Garcia v. Greenpoint Mortgage Funding, Inc. et al

Filing 27

ORDER GRANTING PLAINTIFF'S MOTION TO REMAND 10 . Signed by Judge Elizabeth D. Laporte on 4/29/09. (lmh, COURT STAFF) (Filed on 4/29/2009)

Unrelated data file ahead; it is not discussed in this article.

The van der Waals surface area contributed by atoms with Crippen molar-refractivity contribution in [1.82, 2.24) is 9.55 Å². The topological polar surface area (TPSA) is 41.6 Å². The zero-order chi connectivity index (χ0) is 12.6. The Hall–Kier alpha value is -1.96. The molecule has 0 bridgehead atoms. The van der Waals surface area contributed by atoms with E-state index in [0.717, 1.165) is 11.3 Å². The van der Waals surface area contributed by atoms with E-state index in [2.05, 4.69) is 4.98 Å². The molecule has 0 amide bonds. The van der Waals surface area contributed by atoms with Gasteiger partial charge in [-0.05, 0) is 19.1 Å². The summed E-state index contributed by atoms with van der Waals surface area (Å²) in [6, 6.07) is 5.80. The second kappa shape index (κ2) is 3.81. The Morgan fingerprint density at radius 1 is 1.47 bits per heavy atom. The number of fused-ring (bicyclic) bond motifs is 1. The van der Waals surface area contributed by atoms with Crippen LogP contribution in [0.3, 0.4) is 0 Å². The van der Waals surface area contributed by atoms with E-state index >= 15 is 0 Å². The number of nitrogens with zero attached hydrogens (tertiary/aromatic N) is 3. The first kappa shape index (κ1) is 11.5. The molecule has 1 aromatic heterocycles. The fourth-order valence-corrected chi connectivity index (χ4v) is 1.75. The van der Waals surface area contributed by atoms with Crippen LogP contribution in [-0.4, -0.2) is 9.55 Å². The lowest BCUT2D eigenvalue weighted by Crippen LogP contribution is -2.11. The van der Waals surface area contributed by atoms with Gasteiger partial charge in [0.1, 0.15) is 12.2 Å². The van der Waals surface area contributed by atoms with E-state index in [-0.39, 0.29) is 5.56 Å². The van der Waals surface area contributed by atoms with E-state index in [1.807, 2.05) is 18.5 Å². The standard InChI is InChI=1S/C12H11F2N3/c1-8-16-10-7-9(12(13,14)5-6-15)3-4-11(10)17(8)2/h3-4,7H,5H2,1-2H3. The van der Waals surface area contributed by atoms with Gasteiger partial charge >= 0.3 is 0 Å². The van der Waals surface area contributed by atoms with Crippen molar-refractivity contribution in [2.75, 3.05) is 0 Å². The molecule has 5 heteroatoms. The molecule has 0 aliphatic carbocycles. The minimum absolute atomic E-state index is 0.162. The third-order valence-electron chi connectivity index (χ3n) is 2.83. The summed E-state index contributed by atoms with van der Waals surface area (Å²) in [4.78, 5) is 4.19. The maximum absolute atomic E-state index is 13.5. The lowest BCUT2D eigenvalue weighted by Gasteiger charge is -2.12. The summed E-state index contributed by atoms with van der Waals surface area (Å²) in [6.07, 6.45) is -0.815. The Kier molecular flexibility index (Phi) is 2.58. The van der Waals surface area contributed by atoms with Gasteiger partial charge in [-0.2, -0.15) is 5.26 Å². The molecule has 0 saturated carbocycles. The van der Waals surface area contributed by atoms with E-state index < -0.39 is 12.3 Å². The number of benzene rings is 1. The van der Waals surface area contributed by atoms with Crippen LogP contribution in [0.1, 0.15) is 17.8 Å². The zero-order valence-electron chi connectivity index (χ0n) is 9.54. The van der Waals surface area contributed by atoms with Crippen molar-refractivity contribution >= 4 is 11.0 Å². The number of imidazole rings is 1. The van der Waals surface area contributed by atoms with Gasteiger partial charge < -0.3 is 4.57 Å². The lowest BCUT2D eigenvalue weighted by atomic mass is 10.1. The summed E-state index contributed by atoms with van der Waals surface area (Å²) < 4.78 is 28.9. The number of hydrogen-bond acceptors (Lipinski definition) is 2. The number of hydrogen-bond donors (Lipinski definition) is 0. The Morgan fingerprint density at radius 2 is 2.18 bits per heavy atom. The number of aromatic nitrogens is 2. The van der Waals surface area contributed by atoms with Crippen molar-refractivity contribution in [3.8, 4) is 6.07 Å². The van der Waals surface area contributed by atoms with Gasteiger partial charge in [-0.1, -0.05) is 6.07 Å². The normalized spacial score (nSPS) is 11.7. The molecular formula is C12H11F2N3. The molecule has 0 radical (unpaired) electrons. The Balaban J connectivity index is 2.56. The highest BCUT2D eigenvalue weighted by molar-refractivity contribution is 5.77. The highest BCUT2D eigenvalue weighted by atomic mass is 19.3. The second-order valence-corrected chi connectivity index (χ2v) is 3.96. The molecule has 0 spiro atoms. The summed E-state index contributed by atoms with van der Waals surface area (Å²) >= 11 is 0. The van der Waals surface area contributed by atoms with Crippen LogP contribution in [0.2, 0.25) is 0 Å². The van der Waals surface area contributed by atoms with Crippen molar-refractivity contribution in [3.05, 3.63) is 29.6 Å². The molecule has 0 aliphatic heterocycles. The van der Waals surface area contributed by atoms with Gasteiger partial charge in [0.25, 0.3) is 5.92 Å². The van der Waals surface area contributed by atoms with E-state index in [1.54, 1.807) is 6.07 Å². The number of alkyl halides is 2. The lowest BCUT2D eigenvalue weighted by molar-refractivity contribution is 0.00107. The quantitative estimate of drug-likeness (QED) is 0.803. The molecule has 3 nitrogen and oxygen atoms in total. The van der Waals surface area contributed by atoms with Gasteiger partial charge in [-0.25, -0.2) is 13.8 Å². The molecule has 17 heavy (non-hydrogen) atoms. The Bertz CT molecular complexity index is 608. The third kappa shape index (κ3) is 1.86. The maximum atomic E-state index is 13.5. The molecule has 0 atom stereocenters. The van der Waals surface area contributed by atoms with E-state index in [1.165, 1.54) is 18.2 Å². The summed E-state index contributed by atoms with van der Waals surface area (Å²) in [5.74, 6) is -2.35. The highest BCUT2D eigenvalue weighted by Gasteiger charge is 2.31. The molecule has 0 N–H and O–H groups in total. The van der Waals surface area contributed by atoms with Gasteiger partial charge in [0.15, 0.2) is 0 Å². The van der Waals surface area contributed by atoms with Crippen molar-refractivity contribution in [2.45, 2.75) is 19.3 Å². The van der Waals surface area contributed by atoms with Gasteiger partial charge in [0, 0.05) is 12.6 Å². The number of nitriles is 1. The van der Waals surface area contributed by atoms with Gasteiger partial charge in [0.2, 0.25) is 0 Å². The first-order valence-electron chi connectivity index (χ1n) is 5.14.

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1 2 3 4 5 6 7 8 9 10 United United States District Court For the Northern District of California 11 12 13 14 15 16 17 18 19 20 21 22 23 24 25 26 27 28 Plaintiff's motion for remand includes an unopposed request for leave to file an amended complaint, which the Court grants. 1 IN THE UNITED STATES DISTRICT COURT FOR THE NORTHERN DISTRICT OF CALIFORNIA SILVERIA GARCIA, Plaintiff, v. GREENPOINT MORTGAGE FUNDING INC., et al., Defendants. / No. C-09-00881 (EDL) ORDER GRANTING PLAINTIFF'S MOTION TO REMAND This case was removed from state court on February 27, 2009. Plaintiff's original complaint included fourteen claims, including federal claims under the Real Estate Settlement Procedures Act of 1974 ("RESPA"), 12 U.S.C. 2601 et seq. and the Truth in Lending Act ("TILA"), 15 U.S.C. 1601. This case arises out of Plaintiff's refinancing loan with Greenpoint Mortgage Funding, Inc. Am. Compl. 41. On March 30, 2009, Plaintiff filed an amended complaint that no longer states federal claims but asserts state law claims for: 1) violation of California Business and Professions Code 17200; 2) fraud; 3) breach of implied covenant of good faith and fair dealing; 4) conversion; 5) quiet title; 6) fraud in the inducement; 7) unfair business practices; 8) breach of fiduciary duty; 9) defamation; 10) civil conspiracy; 11) aiding and abetting; 12) unlawful joint venture; 13) injunctive relief; and 14) rescission of loan contract.1 Plaintiff now seeks to have the case remanded to state court under 28 U.S.C. 1446(c)(4). For the foregoing reasons, and for the reasons stated at the April 28, 2009 hearing on Plaintiff's motion, the Court hereby remands the case. 1 2 3 4 5 6 7 8 9 10 United States District Court For the Northern District of California 11 12 13 14 15 16 17 18 19 20 21 22 23 24 25 26 27 28 I. LEGAL STANDARD "Except as otherwise expressly provided by Act of Congress, any civil action brought in a State court of which the district courts of the United States have original jurisdiction, may be removed by the defendant or the defendants, to the district court of the United States for the district and division embracing the place where such action is pending." 28 U.S.C. 1441(a). "If at any time before final judgment[, however,] it appears that the district court lacks subject matter jurisdiction, the case shall be remanded." 28 U.S.C. 1447(c). The Ninth Circuit "strictly construe[s] the removal statute against removal jurisdiction." Gaus v. Miles, Inc., 980 F.2d 564, 566 (9th Cir. 1992) (citations omitted). Thus, "[f]ederal jurisdiction must be rejected if there is any doubt as to the right of removal in the first instance." Id. (citation omitted). "The `strong presumption' against removal jurisdiction means that the defendant always has the burden of establishing that removal is proper." Id. Removal jurisdiction may be based on diversity of citizenship or on the existence of a federal question. 28 U.S.C. 1441(b); id. at 1331. Whether removal jurisdiction exists must be determined by reference to the well-pleaded complaint. Merrell Dow Pharmaceuticals, Inc. v. Thompson, 478 U.S. 804, 808 (1986). II. MOTION TO REMAND Defendants argue that this case should not be remanded for two reasons. First, Defendants maintain that this Court should exercise its discretion to retain supplemental jurisdiction over the state law claims. Second, Defendants argue that Plaintiff's amended complaint is properly removed, because federal claims completely preempt several of Plaintiff's state law claims. A. Exercise of Supplemental Jurisdiction Defendants first argue that remand is improper because at the time of removal, the complaint stated claims under TILA and RESPA, both of which are federal statutes. If federal claims exist at the time of removal, a later amendment deleting all federal claims does not deprive the federal court of subject matter jurisdiction. Sparta Surgical Corp. v. Nat'l Ass'n of Securities Dealers, 159 F.3d 1209, 1213 (9th Cir. 1998). The Court has discretion either to dismiss the state law claims or remand the action to state court. When the federal claims have dropped out of the lawsuit in its 2 1 2 3 4 5 6 7 8 9 10 United States District Court For the Northern District of California 11 12 13 14 15 16 17 18 19 20 21 22 23 24 25 26 27 28 early stages and only state law claims remain, however, it may be an abuse of discretion for the federal district court to retain the case. Carnegie-Mellon Univ. v. Cohill, 484 U.S. 343, 349 (1988); Wren v. Sletten Const. Co., 654 F.2d 529, 536 (9th Cir. 1981) ("The doctrine of pendent jurisdiction is one of discretion, not of power, as long as the federal claims are substantial enough to confer subject-matter jurisdiction on the federal court. . . When the state issues apparently predominate and all federal claims are dismissed before trial, the proper exercise of discretion requires dismissal of the state claim."). This discretionary decision "is dependent upon what will best accommodate the values of economy, convenience, fairness, and comity." Harrell v. 20th Century Ins. Co., 934 F.2d 203, 205 (9th Cir. 1991) (internal quotation omitted). Here, the Court will not exercise its discretion to retain the case. Plaintiff removed her federal claims at the outset of the case. While Plaintiff waited until Defendants filed an initial motion to dismiss to amend her complaint, the amendment was made very early in the case before Defendant's motion to dismiss was fully briefed, and there was nothing improper about Plaintiff's tactical decision to move for remand with "due speed after removal." Baddie v. Berkeley Farms, 64 F.3d 487, 491 (9th Cir. Cal. 1995) (overruled in part on other grounds) ("There was nothing manipulative about that straightforward tactical decision [to dismiss their federal claims after removal], and there would be little to be gained in judicial economy by forcing plaintiffs to abandon their federal causes of action before filing in state court."). This is a "usual case" in which the balance of factors weighs toward remanding the remaining pendent state claims to state court. B. Complete Preemption As a general rule, a plaintiff is master of his claim, but a plaintiff cannot defeat removal by disguising or artfully pleading his claim as a state law claim. The "artful pleading" doctrine prevents a plaintiff from defeating removal of a legitimate federal claim by attempting to disguise it as one arising under state law. This doctrine applies when a federal statute wholly displaces the state law cause of action. Beneficial Net'l Bank v. Anderson, 539 U.S. 1, 8 (2003). See also, e.g., Sullivan v. First Affiliated Securities, Inc., 813 F.2d 1368, 1372 (9th Cir. 1987). Defendants generally argue that financial institutions are pervasively regulated by the federal government. Lehman is a federally chartered bank and Aurora is its operating subsidiary. 3 1 2 3 4 5 6 7 8 9 10 United States District Court For the Northern District of California 11 12 13 14 15 16 17 18 19 20 21 22 23 24 25 26 27 28 Defendants argue that federal law, in particular the Home Owners Loan Act ("HOLA") and its implementing Office of Thrift Supervision ("OTS") regulations, completely preempt Plaintiff's claims. Defendants rely on 12 C.F.R. 560.2 in support of their argument that the Office of Thrift Supervision ("OTS") regulations make clear that state laws do not apply to the lending practices of federal banks and thrifts. That regulation provides that "federal savings associations may extend credit as authorized under federal law, including this part, without regard to state laws purporting to regulate or otherwise affect their credit activities, except to the extent provided in paragraph (c) of this section or 560.110 of this part." 12 C.F.R. 560.2(a). Examples of credit activities include "[l]oan-related fees, including without limitation, initial charges, late charges, prepayment penalties, servicing fees, and overlimit fees" and "[p]rocessing, origination, servicing, sale or purchase of, or investment or participation in, mortgages." Id. 560.2(b). However, "[s]tate laws of the following types are not preempted to the extent that they only incidentally affect the lending operations of Federal savings associations or are otherwise consistent with the purposes of paragraph (a) of this section: (1) Contract and commercial law; (2) Real property law; . . . (4) Tort law; (5) Criminal law; and (6) Any other law that OTS, upon review, finds: (i) Furthers a vital state interest; and (ii) Either has only an incidental effect on lending operations or is not otherwise contrary to the purposes expressed in paragraph (a) of this section." Id. 560.2(c).2 Defendants argue that Plaintiff's state law claims are preempted because they are directed at Defendants' disclosures, advertising, processing, origination, servicing, sale, purchase of, or investment or participation in mortgages. Specifically, Defendants argue that Plaintiffs' claims are based on the impropriety of origination disclosures and alleged misconduct at loan origination. See OTS has stated "that the purpose of paragraph (c) is to preserve the traditional infrastructure of basic state laws that undergird commercial transactions, not to open the door to state regulation of lending by federal savings associations." 61 Fed. Reg. 50951, 50966-50967. "When analyzing the status of state laws under 560.2, the first step will be to determine whether the type of law in question is listed in paragraph (b). If so, the analysis will end there; the law is preempted. If the law is not covered by paragraph (b), the next question is whether the law affects lending. If it does, then, in accordance with paragraph (a), the presumption arises that the law is preempted. This presumption can be reversed only if the law can clearly be shown to fit within the confines of paragraph (c). For these purposes, paragraph (c) is intended to be interpreted narrowly. Any doubt should be resolved in favor of preemption." Id. 2 4 1 2 3 4 5 6 7 8 9 10 United States District Court For the Northern District of California 11 12 13 14 15 16 17 18 19 20 21 22 23 24 25 26 27 28 Def. Opp. at 7-8. Plaintiff's amended complaint, however, contains claims that are based, in part, on fraudulent representations regarding assurances of refinancing or fraudulent appraisals, which are not preempted by federal law. While these claims may also be based on allegations regarding origination fees or other improper fees that may be preempted, it is not apparent at this early stage of the litigation that the state law claims are completely preempted. See, e.g., Reyes v. Downey Savings and Loan Ass'n, 541 F. Supp. 2d 1108, 1114 (C.D. Cal. 2008) (noting that if plaintiffs rely on a state law of general application, and the application of the law does not purport to specifically regulate lending activity, the state law is not preempted; holding that California's unfair competition law was not preempted where plaintiffs' claim was based on the general duty of any contracting party not to misrepresent material facts). This case is therefore distinguishable from the cases relied on by Defendants, in which the courts upheld removal because the claims at issue all involved unlawful fees that came within the purview of "interest" under the National Bank Act. See Beneficial National Bank v. Anderson, 539 U.S. 1 (2003) (holding that 12 U.S.C.S. 85 and 86 of the National Bank Act preempted the state-law claim and provided the exclusive cause of action for usury claims against national banks); Taylor v. Wells Fargo Home Mortg., Inc., 2004 U.S. Dist. LEXIS 6910 (E.D. La. Apr. 19, 2004) (holding that debtors' purported state law claim that defendants arbitrarily assessed excessive fees and charges was preempted by the National Bank Act); Phipps v. Guar. Nat'l Bank of Tallahassee, 2003 U.S. Dist. LEXIS 16984 (W.D. Mo. Sept. 17, 2003) (denying remand where plaintiffs alleged that defendants charged illegal loan origination and loan discount fees). III. CONCLUSION In accordance with the foregoing, Plaintiff's motion to remand this case is GRANTED. IT IS SO ORDERED. Dated: April 29, 2009 ELIZABETH D. LAPORTE United States Magistrate Judge 5 United States District Court For the Northern District of California 23 22 21 20 19 18 17 16 15 14 13 12 11 10 28 9 8 7 6 5 4 3 2 27 26 25 24 1 6